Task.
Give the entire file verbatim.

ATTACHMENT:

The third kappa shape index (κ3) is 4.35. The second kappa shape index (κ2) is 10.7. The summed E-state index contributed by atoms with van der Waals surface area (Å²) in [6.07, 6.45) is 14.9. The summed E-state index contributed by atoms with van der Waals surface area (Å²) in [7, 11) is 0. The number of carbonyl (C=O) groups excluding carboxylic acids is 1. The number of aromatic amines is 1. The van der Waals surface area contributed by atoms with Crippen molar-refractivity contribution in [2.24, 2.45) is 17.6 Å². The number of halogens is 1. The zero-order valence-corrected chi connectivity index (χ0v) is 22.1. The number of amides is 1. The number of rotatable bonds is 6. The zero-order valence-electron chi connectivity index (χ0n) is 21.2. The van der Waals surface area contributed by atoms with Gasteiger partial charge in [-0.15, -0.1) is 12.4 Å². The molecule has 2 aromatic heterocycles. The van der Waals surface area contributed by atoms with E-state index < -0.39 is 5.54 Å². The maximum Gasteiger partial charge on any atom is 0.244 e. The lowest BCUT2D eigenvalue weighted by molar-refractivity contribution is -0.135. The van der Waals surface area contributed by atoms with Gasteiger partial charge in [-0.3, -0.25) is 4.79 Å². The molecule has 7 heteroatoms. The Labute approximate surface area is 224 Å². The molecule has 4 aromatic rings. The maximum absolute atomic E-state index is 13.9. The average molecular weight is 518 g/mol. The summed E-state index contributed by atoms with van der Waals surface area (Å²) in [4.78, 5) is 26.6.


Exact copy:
The third kappa shape index (κ3) is 4.35. The second kappa shape index (κ2) is 10.7. The summed E-state index contributed by atoms with van der Waals surface area (Å²) in [6.07, 6.45) is 14.9. The summed E-state index contributed by atoms with van der Waals surface area (Å²) in [7, 11) is 0. The number of carbonyl (C=O) groups excluding carboxylic acids is 1. The number of aromatic amines is 1. The van der Waals surface area contributed by atoms with Crippen molar-refractivity contribution in [2.24, 2.45) is 17.6 Å². The number of halogens is 1. The zero-order valence-corrected chi connectivity index (χ0v) is 22.1. The number of amides is 1. The number of rotatable bonds is 6. The zero-order valence-electron chi connectivity index (χ0n) is 21.2. The van der Waals surface area contributed by atoms with Gasteiger partial charge in [-0.15, -0.1) is 12.4 Å². The molecule has 2 aromatic heterocycles. The van der Waals surface area contributed by atoms with E-state index < -0.39 is 5.54 Å². The maximum Gasteiger partial charge on any atom is 0.244 e. The lowest BCUT2D eigenvalue weighted by molar-refractivity contribution is -0.135. The van der Waals surface area contributed by atoms with Gasteiger partial charge in [-0.3, -0.25) is 4.79 Å². The molecule has 7 heteroatoms. The Labute approximate surface area is 224 Å². The molecule has 4 aromatic rings. The maximum absolute atomic E-state index is 13.9. The average molecular weight is 518 g/mol. The summed E-state index contributed by atoms with van der Waals surface area (Å²) in [4.78, 5) is 26.6.